Only Mexican President Miguel de la Madrid Hurtado knows who the next president of this country will be - because he personally chooses his successor. But that has not prevented the issue from being the hottest topic among everyone, from political scientists to businessmen to newspaper columnists. Barely a day passes without a couple of newspapers running a story speculating on what Mexicans call the destape or unveiling of the ruling party's presidential nominee.
Next September, Mr. de la Madrid's Institutional Revolutionary Party (PRI) will announce its candidate for the 1988 presidential election. And many Cabinet officials are already ``campaigning'' for the post.
Presidential aspirants here do not run for office the way they do in the United States. In fact, say political scientists and politicians, they have a better chance if they are seen to be not running at all. The trick, these observers say, is to be seen seeing the right people and saying the right things, but not to be so blatant about it that one upstages the President.
This time around, the ``campaigning'' started earlier than usual when Treasury Secretary Jes'us Silva Herzog resigned in June. For Mexican political watchers, there was no doubt. That meant de la Madrid did not want Mr. Silva Herzog to succeed him.
The number of pictures of Programming and Budget Secretary Carlos Salinas de Gortari appearing in the papers has increased dramatically of late. He is usually shown at the President's side or shaking hands with powerful union bosses. Mexicans nod. This means he is presidential material.
When Alfredo del Mazo left the governorship of Mexico State to become secretary of mining, energy, and parastate industries, he joined Mr. Salinas de Gortari and Interior Secretary Manuel Bartlett D'iaz as one of the top three contenders for Mexico's highest post.
J'esus Salazar Toledano, the PRI party chief for Mexico City, recently took some of the mystery out of this ``campaigning.'' Mr. Salazar said de la Madrid was considering the top three contenders, whom everyone already knew, as well as Education Secretary Miguel Gonz'alez Avelar, a darker horse.
But though the names are now public, there is still an unknown factor: what criteria de la Madrid will use in determining his successor.
``He [the candidate] has to be within the mainstream pool -- a Cabinet official not on the extreme left or right and not pro-American or excessively anti-American,'' explains Jorge Castaneda, a professor at the Autonomous University of Mexico and currently a senior associate of the Carnegie Endowment for International Peace in Washington. His positions must be such ``that no one is too happy or too unhappy,'' he added.
Once the PRI candidate is revealed, interest groups supporting the PRI such as labor unions, peasants, and bureaucrats laud the appointment. The PRI then organizes a campaign and an election, which most political scientists call a ratification rather than an election.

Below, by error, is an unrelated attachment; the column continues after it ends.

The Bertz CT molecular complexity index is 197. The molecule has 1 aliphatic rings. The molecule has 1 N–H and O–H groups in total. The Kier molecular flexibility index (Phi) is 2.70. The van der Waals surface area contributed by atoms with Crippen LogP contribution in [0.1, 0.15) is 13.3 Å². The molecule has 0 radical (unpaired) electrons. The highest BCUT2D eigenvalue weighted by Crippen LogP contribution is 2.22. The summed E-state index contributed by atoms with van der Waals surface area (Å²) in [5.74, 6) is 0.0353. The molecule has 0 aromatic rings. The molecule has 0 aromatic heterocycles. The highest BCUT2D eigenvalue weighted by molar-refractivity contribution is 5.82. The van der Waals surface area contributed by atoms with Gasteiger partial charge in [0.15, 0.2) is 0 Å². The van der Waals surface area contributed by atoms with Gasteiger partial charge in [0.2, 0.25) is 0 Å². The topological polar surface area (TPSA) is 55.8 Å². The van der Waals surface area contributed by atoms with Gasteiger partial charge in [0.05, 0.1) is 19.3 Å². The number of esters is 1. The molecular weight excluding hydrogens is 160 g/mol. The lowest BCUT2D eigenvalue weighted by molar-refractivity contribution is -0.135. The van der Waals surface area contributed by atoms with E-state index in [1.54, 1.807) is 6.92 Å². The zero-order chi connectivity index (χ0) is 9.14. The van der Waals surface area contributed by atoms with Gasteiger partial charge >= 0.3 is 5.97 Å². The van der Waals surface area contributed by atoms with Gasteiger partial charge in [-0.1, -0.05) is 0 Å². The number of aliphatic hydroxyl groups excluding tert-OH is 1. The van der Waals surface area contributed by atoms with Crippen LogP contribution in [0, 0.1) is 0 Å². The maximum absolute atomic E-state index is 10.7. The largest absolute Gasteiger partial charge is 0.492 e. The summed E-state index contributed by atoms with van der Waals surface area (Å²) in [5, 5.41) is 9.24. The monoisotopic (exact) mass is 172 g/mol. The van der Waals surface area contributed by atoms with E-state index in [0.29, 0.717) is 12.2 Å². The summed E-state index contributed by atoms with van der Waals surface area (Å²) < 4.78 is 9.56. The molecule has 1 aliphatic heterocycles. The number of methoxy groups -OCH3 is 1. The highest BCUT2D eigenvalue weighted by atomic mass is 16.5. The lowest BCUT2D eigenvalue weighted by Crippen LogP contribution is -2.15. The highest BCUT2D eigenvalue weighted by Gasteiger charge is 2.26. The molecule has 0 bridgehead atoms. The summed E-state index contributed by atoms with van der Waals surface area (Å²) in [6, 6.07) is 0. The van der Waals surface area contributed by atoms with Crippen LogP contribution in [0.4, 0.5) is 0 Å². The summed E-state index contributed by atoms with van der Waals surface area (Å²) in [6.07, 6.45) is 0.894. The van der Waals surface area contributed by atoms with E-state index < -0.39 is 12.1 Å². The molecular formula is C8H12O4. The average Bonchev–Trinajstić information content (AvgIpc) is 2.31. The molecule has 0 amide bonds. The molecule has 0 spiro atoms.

Mexican presidents have been chosen by this method since 1934. Post-revolutionary Mexico has been governed only by PRI presidents. Before 1934, power either was not transferred or only after violent battles.
The scars of these times still penetrate people's memories, encouraging them to support this unusual method of electing a president, analysts say. That is not to say there aren't complaints about the system. Though opposition parties have not been as strong in the past as now, opposition candidates did complain bitterly and run against the PRI. But now, with increasingly widespread accusations that the PRI wins because it rigs elections, the protests are many.
Even PRI members are voicing dissent. Former PRI party leader and Cabinet member Porfirio Munoz Ledo has called for presidential aspirants to resign from the Cabinet and openly campaign to restore some semblance of democracy.
J'esus Gonz'alez Schmal of the National Action Party, the largest opposition party, predicts this time there will be much more criticism of the presidential succession. ``There is a greater convergence of diverse parties banding together in defense of their voting rights.''
``The cost to the government of putting in their candidate as they normally do will be great. This won't be a traditional succession,'' Mr. Gonz'alez Schmal adds.
Columnist Teresa Loda of the liberal newspaper Uno Mas Uno agrees. ``The succession of Miguel de la Madrid will be one of the most difficult, because of the gravity of the economic situation and because of the crisis of confidence and legitimacy that has deepened,'' she says. ``Among the ranks of loyal servants, there is no one capable of awakening even the most minimal hope [in the system].''
Yet no one expects that serious disagreement on government policy will arise. Political scientists say this is largely because those who are powerful enough to organize effective protest won't want to ruin their chances of being included in the new administration.
So why bother with a campaign? ``The campaign is much more important than the election. The candidate gets to know the country and the country [gets to know] him,'' Mr. Castaneda says. ``It is essentially a cram course in Mexican affairs.''
The election itself is just a ratification of the president's choice and proof that power is peacefully handed over, political analysts say.
So the only election poll that need be taken here is the one that asks only one citizen, Miguel de la Madrid, who he wants to preside over Mexico from 1988 until 1994.